Encouraging innovation in sport
Armelle Daam, Director General of the National Centre for the Development of Sport (CNDS)
The National Centre for the Development of Sport (CNDS) is a national public body under the responsibility of the Ministry for sport. It contributes to sport funding in France.
2018 is a significant year in the context of the changing direction of CNDS missions and also because in 2019, it will be integrated into the national structure to be charged with bringing together and overhauling performance in top level sport and developing sporting practice.
When it comes to developing practice CNDS funding goes to “hardware”: it concerns reducing inequality by supporting the construction and renovation of sport facilities in disadvantaged areas (over 1 billion euros have been invested since 2006). The CNDS also intervenes by supporting educational, civic, health, and disability projects and projects involved in combating discrimination… and in constructing a real social programme around the 2024 Olympics.
That is what the CNDS “Legacy and Society” heading is all about: it needs to encourage projects from the traditional stakeholders, but also from emerging social-sporting networks, with the idea of providing impetus and covering every geographical region. There are three main focuses: facilitating and widening the range of multisport practice, developing equipment for persons with a disability, and accelerating and incubating innovative sporting projects, supporting them as they change in scale.
Almost 230 projects have been submitted and examined by two juries composed of representatives from the sport sector, local authorities, digital innovators (Le Tremplin), the social sphere (Sport and Citizenship Think Tank, the Canaux), and partners (CGET, Agence du service civique), and about one third of the projects have been approved. They will receive funding (up to 80% of the total cost) and methodological guidance; some of them will obtain French Impact certification, promoted by the High Commissioner at ESS (social and solidarity economy) and social innovation.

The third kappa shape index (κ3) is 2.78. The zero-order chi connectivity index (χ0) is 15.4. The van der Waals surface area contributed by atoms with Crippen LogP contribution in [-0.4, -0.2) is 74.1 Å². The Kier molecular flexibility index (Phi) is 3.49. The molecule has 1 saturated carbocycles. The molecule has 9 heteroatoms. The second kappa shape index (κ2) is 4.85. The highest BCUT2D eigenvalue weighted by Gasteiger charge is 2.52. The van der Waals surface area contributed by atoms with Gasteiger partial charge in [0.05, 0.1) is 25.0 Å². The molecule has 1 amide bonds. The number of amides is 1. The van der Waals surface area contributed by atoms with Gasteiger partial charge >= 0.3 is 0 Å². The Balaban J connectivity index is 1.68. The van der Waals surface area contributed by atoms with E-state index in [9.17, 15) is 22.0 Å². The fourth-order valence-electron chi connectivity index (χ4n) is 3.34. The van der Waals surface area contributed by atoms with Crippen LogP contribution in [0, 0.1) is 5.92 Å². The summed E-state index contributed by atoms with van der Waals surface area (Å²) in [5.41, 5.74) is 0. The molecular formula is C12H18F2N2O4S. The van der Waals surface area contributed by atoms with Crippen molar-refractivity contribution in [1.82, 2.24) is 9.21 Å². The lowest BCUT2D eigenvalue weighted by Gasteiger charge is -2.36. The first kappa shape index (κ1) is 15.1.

Of course, there is still room for improvement in this acculturation to innovation in all its aspects (digital, technological, functional and so on), but some innovative projects have already been identified: a hand-bike which can be adapted to the morphology and health needs of its users; 3D gloves for functional rehabilitation for doing sport, etc. In the much more multifaceted area of innovation and widening the range of practices available, some remarkable initiatives have been put forward concerned with integrating refugees, using sport as a means to economic inclusion, digitalisation and “zero waste sport” projects.
Work on networking and communicating is required in order to encourage synergies between federations and sport clubs and associations, research laboratories, and private and public businesses, because dialogue and knowledge in this sphere is still fragmented. The next step is the selection of sport-health “liv-labs”, new places which are cheap to produce but very valuable for supporting and following up innovative practices. Our objective is to grasp the opportunity provided by digital technology and use its fun aspect to attract, among others, those members of the community who are the least likely to do sport.